By Jon Leiberman
“Holy cow, we need more hands on deck immediately.”
Tony Rodarte realized this while working child abduction cases early in his 20-year tenure with the Maricopa County Sheriff’s Department (MCSD) in Arizona.
“A child abduction response is a low-frequency event, but when they happen, there is a lot of stress,” Rodarte says. And compounding that stress? “We weren’t training regularly for such cases; we weren’t keeping up with best-practices; we weren’t coordinated,” he recalls. “Ultimately we created a team in conjunction with the state.”
Rodarte has been an active and instrumental member of Arizona’s statewide Child Abduction Response Team (CART) since its inception in 2011. The MCSD served as a host agency with the AZCART, and Rodarte served as the team’s co-coordinator in 2016.
Two years later, Rodarte retired from the MCSD, having spent the last 11 years there working in the homicide division. But post-retirement, his eagerness to continue refining the CART process – by sharing his experiences and lessons learned during his career – led him to become a subject matter expert for the National Criminal Justice Training Center (NCJTC) and AMBER Alert Training and Technical Assistance Program (AATTAP).
Klamath Falls, Oregon is a city of about 20,000 people and the gateway to Crater Lake National Park. It also was the site of a recent AATTAP CART training, during which Rodarte provided instruction alongside other NCJTC Associates committed to improving responses to cases involving endangered missing and abducted children.
“It was a great group in Oregon, and what made it great was the diversity,“ Rodarte says. “There was a mix of sworn officers, search and rescue personnel, civilians and others – all of them engaged and vigorously taking notes.”
The course Rodarte taught focuses on the most vital elements of a CART response, including activation and deployment; establishing incident command and field considerations for mobile command operations; search and canvass operations; volunteer management; and other physical and personnel resources that can improve the overall response to endangered missing and abducted child incidents.
“At night, during an active child abduction, is not the time to learn. Now is the time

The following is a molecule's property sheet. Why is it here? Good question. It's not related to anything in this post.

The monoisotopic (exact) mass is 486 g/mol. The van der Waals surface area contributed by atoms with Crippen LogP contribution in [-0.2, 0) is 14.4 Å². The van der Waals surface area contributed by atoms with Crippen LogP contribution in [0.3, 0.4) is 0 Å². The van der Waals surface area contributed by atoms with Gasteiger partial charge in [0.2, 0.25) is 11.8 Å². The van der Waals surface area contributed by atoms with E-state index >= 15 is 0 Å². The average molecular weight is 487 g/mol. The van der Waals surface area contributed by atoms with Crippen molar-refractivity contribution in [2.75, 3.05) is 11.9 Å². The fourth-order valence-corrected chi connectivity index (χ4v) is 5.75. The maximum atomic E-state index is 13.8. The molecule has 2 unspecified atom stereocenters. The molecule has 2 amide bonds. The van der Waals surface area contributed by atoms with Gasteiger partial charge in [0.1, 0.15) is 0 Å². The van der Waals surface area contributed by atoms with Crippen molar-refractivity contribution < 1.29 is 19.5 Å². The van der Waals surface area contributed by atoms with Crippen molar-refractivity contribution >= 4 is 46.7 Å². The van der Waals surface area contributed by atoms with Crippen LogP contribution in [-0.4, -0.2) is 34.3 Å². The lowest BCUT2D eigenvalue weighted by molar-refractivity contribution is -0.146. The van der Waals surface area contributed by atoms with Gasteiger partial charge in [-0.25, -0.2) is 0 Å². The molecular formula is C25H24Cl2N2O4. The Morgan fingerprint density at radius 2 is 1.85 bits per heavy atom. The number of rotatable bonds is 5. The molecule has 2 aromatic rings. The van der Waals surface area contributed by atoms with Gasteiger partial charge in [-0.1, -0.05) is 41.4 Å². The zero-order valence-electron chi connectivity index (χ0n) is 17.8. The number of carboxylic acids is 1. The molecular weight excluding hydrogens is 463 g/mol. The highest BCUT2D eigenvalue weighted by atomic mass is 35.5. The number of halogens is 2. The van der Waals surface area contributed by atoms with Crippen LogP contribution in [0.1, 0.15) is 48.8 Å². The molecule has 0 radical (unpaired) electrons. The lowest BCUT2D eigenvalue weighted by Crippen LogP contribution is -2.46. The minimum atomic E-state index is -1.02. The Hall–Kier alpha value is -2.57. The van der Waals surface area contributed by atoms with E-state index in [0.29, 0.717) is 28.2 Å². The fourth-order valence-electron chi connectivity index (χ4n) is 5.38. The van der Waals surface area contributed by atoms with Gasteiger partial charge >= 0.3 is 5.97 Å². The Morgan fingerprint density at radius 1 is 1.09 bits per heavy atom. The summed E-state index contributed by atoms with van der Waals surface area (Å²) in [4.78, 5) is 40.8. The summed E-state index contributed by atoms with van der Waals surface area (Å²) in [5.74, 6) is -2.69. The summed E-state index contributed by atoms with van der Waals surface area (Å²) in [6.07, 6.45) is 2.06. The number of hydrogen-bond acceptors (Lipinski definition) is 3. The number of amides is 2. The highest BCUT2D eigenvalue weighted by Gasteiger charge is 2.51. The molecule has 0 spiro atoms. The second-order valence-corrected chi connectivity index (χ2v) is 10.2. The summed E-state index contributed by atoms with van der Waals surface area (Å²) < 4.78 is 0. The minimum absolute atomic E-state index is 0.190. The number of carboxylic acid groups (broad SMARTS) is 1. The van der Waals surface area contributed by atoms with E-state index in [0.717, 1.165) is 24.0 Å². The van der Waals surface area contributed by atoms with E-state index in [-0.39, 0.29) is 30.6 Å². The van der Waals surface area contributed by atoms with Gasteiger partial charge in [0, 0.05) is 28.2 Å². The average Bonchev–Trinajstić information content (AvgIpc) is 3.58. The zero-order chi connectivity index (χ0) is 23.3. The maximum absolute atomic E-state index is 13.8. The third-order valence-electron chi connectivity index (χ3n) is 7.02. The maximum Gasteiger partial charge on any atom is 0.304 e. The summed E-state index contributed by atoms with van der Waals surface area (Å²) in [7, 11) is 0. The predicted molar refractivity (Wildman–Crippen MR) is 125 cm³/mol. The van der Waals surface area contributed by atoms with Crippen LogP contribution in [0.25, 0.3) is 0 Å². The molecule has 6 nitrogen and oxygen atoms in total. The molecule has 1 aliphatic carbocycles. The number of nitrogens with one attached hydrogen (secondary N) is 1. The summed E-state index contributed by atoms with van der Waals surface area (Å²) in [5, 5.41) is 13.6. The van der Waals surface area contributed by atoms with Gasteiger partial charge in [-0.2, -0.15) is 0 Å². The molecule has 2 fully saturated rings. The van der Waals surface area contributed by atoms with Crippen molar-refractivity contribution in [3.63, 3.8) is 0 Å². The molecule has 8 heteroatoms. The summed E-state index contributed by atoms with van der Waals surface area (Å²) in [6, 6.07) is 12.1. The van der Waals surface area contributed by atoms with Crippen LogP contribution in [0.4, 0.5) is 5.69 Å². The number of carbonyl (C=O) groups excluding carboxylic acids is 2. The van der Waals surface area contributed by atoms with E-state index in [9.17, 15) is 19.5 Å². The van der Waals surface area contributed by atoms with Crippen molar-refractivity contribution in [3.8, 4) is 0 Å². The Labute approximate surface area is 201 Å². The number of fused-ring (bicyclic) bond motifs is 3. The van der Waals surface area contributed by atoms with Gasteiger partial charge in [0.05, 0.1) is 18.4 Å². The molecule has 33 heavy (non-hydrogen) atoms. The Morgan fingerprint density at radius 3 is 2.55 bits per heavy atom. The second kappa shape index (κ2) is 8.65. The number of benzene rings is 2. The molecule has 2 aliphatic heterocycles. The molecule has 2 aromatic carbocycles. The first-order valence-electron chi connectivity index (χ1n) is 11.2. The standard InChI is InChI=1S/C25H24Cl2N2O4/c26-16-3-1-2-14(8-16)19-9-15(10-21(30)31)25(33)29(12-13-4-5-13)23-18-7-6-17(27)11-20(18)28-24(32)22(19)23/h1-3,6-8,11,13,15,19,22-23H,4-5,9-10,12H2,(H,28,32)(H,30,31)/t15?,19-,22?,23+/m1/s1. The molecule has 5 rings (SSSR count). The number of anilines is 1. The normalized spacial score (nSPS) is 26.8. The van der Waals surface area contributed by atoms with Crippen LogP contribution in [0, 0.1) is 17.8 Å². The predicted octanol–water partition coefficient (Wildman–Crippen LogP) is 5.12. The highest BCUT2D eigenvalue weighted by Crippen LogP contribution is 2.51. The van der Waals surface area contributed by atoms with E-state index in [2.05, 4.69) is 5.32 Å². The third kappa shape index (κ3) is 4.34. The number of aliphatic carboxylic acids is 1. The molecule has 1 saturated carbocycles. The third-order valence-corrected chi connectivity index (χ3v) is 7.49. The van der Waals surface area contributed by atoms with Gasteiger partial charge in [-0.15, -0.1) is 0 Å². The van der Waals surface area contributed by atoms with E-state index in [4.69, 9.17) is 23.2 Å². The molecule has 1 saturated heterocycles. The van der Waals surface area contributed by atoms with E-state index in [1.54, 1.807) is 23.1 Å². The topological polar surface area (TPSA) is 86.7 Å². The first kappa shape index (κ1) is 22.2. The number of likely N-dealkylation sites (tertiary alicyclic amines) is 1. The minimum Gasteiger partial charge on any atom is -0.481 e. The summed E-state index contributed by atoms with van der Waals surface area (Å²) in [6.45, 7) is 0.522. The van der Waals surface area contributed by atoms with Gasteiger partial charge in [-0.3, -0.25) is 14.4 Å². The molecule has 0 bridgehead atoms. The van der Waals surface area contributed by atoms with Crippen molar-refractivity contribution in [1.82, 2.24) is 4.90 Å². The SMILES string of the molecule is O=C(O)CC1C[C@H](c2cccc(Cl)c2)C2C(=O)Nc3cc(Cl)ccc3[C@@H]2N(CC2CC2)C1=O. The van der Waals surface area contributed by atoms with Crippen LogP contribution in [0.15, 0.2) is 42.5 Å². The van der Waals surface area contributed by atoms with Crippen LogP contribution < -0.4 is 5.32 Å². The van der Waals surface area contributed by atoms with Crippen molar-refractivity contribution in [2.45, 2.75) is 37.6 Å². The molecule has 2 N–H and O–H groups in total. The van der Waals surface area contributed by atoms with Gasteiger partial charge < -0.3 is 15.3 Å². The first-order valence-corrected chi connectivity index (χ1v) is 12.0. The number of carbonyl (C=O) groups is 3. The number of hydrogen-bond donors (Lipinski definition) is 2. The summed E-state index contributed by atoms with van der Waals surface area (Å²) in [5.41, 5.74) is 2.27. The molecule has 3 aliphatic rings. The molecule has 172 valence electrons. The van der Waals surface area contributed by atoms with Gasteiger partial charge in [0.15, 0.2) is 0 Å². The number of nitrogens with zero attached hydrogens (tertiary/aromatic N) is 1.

Rodarte emphasized this best-practice principle and others while working with class attendees.
Julie Harper with the Klamath County Community Corrections Department had great things to say about the legal issues module. Rodarte “is an excellent speaker and kept my attention throughout his presentation,” she said after the class. “I liked that he brought some humor into the discussion, since it’s such a serious topic.”
A key objective of AATTAP’s CART training is to encourage collaboration among agencies and resource providers within jurisdictions, so that when missing children cases happen, there is a team approach.
"I firmly believe we are better together. A single child abduction response can cripple a small agency quickly. But if we can equip and prepare them with the necessary training and resources, then we are a step ahead."
NCTJC Associate/AATTAP CART instructor
“Everything that was taught will help me improve our response to missing children,” said Ryan Kaber of the Klamath County Sheriff’s Office.
Another key component of the training involves tabletop exercises that give participants from different agencies – and who have different roles within their law enforcement and public safety work – to think through elements of response and decision-making together.
“I enjoyed being able to work with others from different agencies to come up with answers and see what we did right and wrong,” said Craig Delarm of the Lake County Search and Rescue Department.
Course participants walked away with actionable ways to begin making a difference in their communities – and partnering with neighboring law enforcement agencies. “We hope to partner with the Klamath County Sheriff’s Office to create a team,” said Kami Wilton of the Klamath County Community Corrections Division.
Hearing such positive feedback left Rodarte energized and encouraged.
“I hope they never have to use the information – but if they do, they will be ready.”
“In a perfect world, we all hope to never need a CART response,” Rodarte says. “But the world we live in means such investigations will take place. So we have to be ready. And readiness involves participants not only retaining the fundamentals, but also building on that readiness when returning to their agencies.”
Klamath County Sheriff Chris Kaber spoke directly to just the sort of readiness Rodarte hopes to impart. “The information we obtained in this valuable training has better prepared us for responding in the initial hours of a missing child investigation,” he said. “We’ve already used some of the techniques we learned at this training in other high-profile investigations. The benefit was almost immediate.”
Learn more about the AATTAP’s CART training, and find an array of CART resources, at amberadvocate.org/cartresources.